Another colleague told me that she, too, had the same observation: that sexy seemed to be the overriding trend in the way women of all ages dressed for a night out on the town. Showing a lot of leg, cleavage and skin in general was the trend du jour, or rather du soir.

If you'll recall in my previous post, my criticism of this trend, and not the individuals, was that it was a lot of the same. There was little variety, originality or style.

After that post, I also started to question my own memory. Was it selective? I seem to remember more variety in club wear, but I could be wrong. Was there more variety in style in the 1990s?

In order to be fair to the sexes, the next time I go out on a Friday night with friends, I will be sure to check out the trends in what men are wearing.
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Cookie-Cutter Plain

I joined some friends for drinks in Old Montreal to celebrate an engagement on Friday night. We met at the beautiful St. James Hotel, which caters to the well-heeled over-forty crowd. We saw a deeply tanned 60-year-old woman who had obviously had breast augmentation surgery. She was wearing a black mini dress, and when she walked past our table, there were a few comments. "She was well put together," said one. "She didn't have the legs to pull off that dress," said another.

Yes, I agree that she was an attractive woman, but her blond hair, tan and implants are just so common these days. Do these "enhanced" attributes make someone more attractive or just create another cookie-cutter replica--one in a long line of many. On any given day at the St. James Hotel, you can find several women who fit this exact description.

When I left the hotel that night, I was struck by a similar phenomenon. I saw several groups of young girls walking down the street in groups of four and five. They all had long hair and were wearing high-heels, miniskirts and spaghetti strap camisoles. The pastel colours varied slightly, but there really was no distinguishing trait that made one stand out from the other.

Are we buying so blindly into these impossible beauty standards that we can't see our loss of identity? Whatever happened to individual style and originality? What about the beauty in variety?

Please tell me, what's going on?

Related posts:
The Gold Standard of Beauty: Targeting Insecurities
In Response to Impossible Beauty Standards
More Impossible Beauty Standards
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Some Not So "Crafty" Undertakings

As the mother of a 6-year-old who loves crafts, I bought the book Making Stuff For Kids for some "easy" craft ideas I could do with my daughter. And what better time to start than on a long weekend...

We looked at the book together, and she showed me the one she wanted to do first, the Bean Bag Buddy, an odd, but fun looking little cat. (Click on above-book link to see the cat on the book's cover.)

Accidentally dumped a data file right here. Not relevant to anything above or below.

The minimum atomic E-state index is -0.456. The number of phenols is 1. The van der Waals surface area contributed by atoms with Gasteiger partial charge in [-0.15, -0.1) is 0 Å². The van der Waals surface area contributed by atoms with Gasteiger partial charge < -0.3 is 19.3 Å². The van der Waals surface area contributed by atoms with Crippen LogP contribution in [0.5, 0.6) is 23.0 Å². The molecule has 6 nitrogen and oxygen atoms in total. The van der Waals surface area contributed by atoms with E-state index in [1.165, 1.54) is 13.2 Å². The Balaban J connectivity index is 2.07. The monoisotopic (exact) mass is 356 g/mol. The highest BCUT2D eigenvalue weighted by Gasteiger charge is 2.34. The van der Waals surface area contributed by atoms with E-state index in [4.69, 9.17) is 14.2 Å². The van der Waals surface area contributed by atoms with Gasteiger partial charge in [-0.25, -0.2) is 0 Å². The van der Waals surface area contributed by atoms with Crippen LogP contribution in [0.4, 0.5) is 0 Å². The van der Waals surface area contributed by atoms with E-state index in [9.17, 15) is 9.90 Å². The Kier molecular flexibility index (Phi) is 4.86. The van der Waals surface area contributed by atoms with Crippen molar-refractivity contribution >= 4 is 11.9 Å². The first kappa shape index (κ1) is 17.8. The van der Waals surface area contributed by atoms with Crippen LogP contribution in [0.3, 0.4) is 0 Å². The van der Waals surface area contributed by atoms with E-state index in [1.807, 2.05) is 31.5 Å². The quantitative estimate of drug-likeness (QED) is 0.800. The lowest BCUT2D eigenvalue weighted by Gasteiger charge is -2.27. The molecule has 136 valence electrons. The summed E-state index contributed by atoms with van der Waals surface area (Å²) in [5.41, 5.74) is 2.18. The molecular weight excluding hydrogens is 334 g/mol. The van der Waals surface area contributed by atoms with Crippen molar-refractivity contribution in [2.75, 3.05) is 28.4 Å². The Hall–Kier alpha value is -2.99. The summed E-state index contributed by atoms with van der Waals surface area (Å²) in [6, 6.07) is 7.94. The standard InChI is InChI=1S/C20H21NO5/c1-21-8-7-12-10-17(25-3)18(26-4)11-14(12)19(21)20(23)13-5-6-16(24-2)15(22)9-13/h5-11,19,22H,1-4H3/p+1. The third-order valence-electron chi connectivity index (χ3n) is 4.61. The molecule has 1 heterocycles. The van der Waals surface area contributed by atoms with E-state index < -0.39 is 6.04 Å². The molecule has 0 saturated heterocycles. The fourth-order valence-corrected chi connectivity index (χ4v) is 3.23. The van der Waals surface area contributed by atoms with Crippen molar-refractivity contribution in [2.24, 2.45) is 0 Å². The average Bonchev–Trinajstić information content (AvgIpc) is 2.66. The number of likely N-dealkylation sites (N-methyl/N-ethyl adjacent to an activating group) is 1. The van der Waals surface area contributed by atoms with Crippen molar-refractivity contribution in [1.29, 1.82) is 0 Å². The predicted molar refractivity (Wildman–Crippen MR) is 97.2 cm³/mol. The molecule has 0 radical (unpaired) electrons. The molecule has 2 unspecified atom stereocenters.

(If you have a favourite craft book or site you would like to share, please leave us a note in the comments. I'm a big fan of foolproof craft activities.)

At the outset, I explained to her that the cat would take some time to make because it involved drawing a pattern, cutting it out and sewing it together by hand. As my daughter tends to be a perfectionist, I told her that our cat might not look exactly like the cat in the book. She seemed to understand this. I also informed her that the activity would take more than a few hours to do. Yes, she understood that too.

The material used looked like a knit in the activity. I thought that a knit might be a little difficult to cut out, so I chose some old denim, which is easier to cut and holds its shape better...I'm so darn smart.

We drew the pattern in chalk complete with cutting and sewing lines, and my daughter helped me cut it out. She was so enthused about the project that she was up early the next morning to continue the sewing we had started the night before. So far so good. By 11:00 am Saturday morning, we were ready to cut a hole for the mouth and stuff the cat with beans.

I encountered a problem when I tried to sew the mouth shut. Since I used denim instead of a knit, every time I tried to sew the mouth shut, it frayed, and the hole opened again. After the third time, frustration set in. The large ugly stitches on the cat's mouth made it look angry and slightly disturbed. My daughter came over to have a look and said, "Oh Mom, that doesn't look very good!"

And I didn't have a reasonable solution in mind...an iron-on patch, a set of lips. This might throw the perfectionist into a tailspin. Within a few minutes, there was a tug at my elbow, she wanted to know when we would finish the cat. I didn't have an answer. I tried one more type of stitch so the freakin' frackin' denim wouldn't fray...but it was hopeless.